We live in an “alarmist” society – simply put: everything from the things we put in or on our bodies to the things we watch, do, or say is a cause for alarm. We’ll spend an hour scathing a shelf of food to read the ingredients and ensure it doesn’t have high-fructose corn syrup. We make sure to only buy the shampoo that is sulfate-free. We sweat or smell funky – because, deodorant has aluminum in it and aluminum causes breast cancer, right?
I’d like to think of myself as a laid-back parent. Of course, I didn’t start out that way. Let me tell you: I made a personal goal to stop Googling pictures of baby rash or asking Alexa what the normal color of baby stool is. Aside from some occasional research and practicing non-toxic cleaning (post coming later) – I am finding my way when it comes to my style of parenting. The phrase that first comes to mind is: let them be little.
Now, I’m not denouncing any parent’s fears or dismissing the fact that I have my own worries as a mother – but, being a parent in an “alarmist” society is the most anxiety-driven role I’ve ever held. For one, I beat myself up over the fact that breastfeeding didn’t work out in my favor – because, society made me feel like formula-feeding is wrong. For two, I stressed myself out whenever I would let my son cry for a bit while I finished up my business in the restroom – because, society says we are supposed to cater to our child’s individual needs and comfort them when they are upset. We aren’t supposed to sit our kids in front of the television while we finish dinner or folding the laundry. We shouldn’t feed them solids from the jar or pouch – because, they will miss out on all of the nutrients from the food they’d get if we made it. Honestly, the list is overwhelming and increases with age. If I continue, you’d probably start to doze off.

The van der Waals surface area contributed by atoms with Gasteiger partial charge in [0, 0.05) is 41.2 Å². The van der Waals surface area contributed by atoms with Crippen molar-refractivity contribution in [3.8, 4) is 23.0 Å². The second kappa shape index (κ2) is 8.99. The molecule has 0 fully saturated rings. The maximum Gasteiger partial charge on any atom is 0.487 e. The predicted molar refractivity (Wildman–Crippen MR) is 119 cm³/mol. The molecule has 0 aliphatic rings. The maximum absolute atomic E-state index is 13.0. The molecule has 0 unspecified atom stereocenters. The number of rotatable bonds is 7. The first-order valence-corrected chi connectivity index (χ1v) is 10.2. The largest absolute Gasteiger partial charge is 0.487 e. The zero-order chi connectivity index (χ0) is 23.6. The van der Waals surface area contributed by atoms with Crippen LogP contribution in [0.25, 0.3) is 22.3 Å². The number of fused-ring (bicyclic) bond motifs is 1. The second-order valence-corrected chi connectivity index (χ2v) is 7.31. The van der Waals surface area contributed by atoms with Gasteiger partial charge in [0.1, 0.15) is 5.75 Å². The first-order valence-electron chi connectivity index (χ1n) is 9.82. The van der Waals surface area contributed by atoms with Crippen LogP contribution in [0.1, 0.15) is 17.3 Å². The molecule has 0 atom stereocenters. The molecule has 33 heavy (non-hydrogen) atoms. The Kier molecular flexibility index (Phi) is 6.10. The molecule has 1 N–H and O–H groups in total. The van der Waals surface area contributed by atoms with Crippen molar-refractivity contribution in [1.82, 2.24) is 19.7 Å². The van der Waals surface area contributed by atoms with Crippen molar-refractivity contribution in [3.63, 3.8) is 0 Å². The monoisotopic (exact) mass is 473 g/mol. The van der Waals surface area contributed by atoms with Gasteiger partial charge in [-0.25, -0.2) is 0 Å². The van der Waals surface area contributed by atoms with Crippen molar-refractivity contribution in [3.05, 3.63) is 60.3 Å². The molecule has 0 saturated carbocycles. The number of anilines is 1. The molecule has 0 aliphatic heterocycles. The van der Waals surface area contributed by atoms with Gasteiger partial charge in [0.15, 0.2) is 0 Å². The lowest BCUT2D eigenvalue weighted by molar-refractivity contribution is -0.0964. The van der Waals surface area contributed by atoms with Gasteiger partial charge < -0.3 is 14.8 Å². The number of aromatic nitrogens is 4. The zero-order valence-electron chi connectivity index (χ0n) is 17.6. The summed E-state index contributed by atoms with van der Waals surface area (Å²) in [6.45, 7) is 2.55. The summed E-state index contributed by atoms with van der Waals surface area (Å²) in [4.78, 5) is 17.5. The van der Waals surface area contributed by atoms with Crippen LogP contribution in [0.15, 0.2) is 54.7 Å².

I know that Leo is only 4.5 months old and we will have our fair share of “I-bet-that-will-send-him-to-adult-therapy” thoughts and moments as he gets older – but, I really really just want to let him be little. I want him to experience cartoons on Saturday mornings without thinking there is some underlying meaning to the program. I want to tell him “That was awesome!” when he does something I’m proud of instead of wondering if my verbiage is not catering to his emotional needs. I want to be able to hold him for however long I want to hold him instead of worrying that I’m stifling his independence or “spoiling” him too much.
I’ll close with this quote from an unknown source that I think about whenever I feel myself start to wander down the path of a paranoid parent.
“We can’t prevent our children from falling off their bikes. We can’t prevent them from experiencing accidents while they’re playing. We can’t prevent them from being in less-than-ideal predicaments. We don’t control any of those frightening what-if scenarios and it’s not good for our children or for us if we try to.”
I watched Mickey Mouse Club. I ate Happy Meals for lunch. I went to public school.
I turned out alright.